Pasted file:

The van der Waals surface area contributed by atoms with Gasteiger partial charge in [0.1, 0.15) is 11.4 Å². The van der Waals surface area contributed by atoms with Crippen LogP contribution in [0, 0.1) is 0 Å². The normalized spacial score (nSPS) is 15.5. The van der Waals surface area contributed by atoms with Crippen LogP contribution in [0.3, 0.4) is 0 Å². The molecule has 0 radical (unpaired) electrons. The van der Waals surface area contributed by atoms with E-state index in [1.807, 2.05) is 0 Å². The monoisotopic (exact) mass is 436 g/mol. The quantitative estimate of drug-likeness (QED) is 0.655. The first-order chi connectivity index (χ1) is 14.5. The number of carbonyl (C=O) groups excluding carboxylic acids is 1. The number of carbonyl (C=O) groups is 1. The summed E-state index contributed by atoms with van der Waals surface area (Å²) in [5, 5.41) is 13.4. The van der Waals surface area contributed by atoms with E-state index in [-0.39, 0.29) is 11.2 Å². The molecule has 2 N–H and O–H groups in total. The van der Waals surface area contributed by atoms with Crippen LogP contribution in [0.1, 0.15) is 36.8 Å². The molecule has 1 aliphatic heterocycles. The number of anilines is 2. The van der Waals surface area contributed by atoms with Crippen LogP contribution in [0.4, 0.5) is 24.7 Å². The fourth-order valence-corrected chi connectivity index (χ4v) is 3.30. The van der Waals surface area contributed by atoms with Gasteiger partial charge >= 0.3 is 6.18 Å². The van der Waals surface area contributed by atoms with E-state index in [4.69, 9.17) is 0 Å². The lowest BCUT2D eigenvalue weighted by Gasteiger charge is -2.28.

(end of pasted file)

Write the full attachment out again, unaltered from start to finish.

The van der Waals surface area contributed by atoms with Gasteiger partial charge in [0.1, 0.15) is 11.4 Å². The van der Waals surface area contributed by atoms with Crippen LogP contribution in [0, 0.1) is 0 Å². The normalized spacial score (nSPS) is 15.5. The van der Waals surface area contributed by atoms with Crippen LogP contribution in [0.3, 0.4) is 0 Å². The molecule has 0 radical (unpaired) electrons. The van der Waals surface area contributed by atoms with E-state index in [1.807, 2.05) is 0 Å². The monoisotopic (exact) mass is 436 g/mol. The quantitative estimate of drug-likeness (QED) is 0.655. The first-order chi connectivity index (χ1) is 14.5. The number of carbonyl (C=O) groups excluding carboxylic acids is 1. The number of carbonyl (C=O) groups is 1. The summed E-state index contributed by atoms with van der Waals surface area (Å²) in [5, 5.41) is 13.4. The van der Waals surface area contributed by atoms with E-state index in [-0.39, 0.29) is 11.2 Å². The molecule has 2 N–H and O–H groups in total. The van der Waals surface area contributed by atoms with Crippen LogP contribution in [0.1, 0.15) is 36.8 Å². The molecule has 1 aliphatic heterocycles. The number of anilines is 2. The van der Waals surface area contributed by atoms with Crippen LogP contribution in [0.4, 0.5) is 24.7 Å². The fourth-order valence-corrected chi connectivity index (χ4v) is 3.30. The van der Waals surface area contributed by atoms with Gasteiger partial charge >= 0.3 is 6.18 Å². The van der Waals surface area contributed by atoms with E-state index in [4.69, 9.17) is 0 Å². The lowest BCUT2D eigenvalue weighted by Gasteiger charge is -2.28.